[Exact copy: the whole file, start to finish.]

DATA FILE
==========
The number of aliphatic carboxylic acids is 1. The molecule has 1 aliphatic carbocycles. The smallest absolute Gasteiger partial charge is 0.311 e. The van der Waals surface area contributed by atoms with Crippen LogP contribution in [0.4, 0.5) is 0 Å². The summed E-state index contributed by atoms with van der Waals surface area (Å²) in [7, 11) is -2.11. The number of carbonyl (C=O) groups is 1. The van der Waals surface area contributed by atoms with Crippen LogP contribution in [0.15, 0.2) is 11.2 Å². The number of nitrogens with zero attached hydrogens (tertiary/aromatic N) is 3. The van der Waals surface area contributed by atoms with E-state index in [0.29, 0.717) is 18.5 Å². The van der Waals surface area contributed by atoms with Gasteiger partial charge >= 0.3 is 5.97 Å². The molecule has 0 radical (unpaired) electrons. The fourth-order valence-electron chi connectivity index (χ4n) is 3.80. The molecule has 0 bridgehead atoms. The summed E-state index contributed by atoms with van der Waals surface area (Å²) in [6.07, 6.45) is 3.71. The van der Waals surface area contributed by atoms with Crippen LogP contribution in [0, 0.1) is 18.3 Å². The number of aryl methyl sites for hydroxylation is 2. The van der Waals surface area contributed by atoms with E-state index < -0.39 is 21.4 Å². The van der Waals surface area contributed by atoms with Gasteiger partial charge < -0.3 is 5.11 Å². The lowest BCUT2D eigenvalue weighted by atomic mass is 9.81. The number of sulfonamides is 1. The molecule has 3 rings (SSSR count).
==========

The number of aliphatic carboxylic acids is 1. The molecule has 1 aliphatic carbocycles. The smallest absolute Gasteiger partial charge is 0.311 e. The van der Waals surface area contributed by atoms with Crippen LogP contribution in [0.4, 0.5) is 0 Å². The summed E-state index contributed by atoms with van der Waals surface area (Å²) in [7, 11) is -2.11. The number of carbonyl (C=O) groups is 1. The van der Waals surface area contributed by atoms with Crippen LogP contribution in [0.15, 0.2) is 11.2 Å². The number of nitrogens with zero attached hydrogens (tertiary/aromatic N) is 3. The van der Waals surface area contributed by atoms with E-state index in [0.29, 0.717) is 18.5 Å². The van der Waals surface area contributed by atoms with Gasteiger partial charge >= 0.3 is 5.97 Å². The molecule has 0 radical (unpaired) electrons. The fourth-order valence-electron chi connectivity index (χ4n) is 3.80. The molecule has 0 bridgehead atoms. The summed E-state index contributed by atoms with van der Waals surface area (Å²) in [6.07, 6.45) is 3.71. The van der Waals surface area contributed by atoms with Crippen LogP contribution in [0, 0.1) is 18.3 Å². The number of aryl methyl sites for hydroxylation is 2. The van der Waals surface area contributed by atoms with E-state index < -0.39 is 21.4 Å². The van der Waals surface area contributed by atoms with Gasteiger partial charge < -0.3 is 5.11 Å². The lowest BCUT2D eigenvalue weighted by atomic mass is 9.81. The number of sulfonamides is 1. The molecule has 3 rings (SSSR count).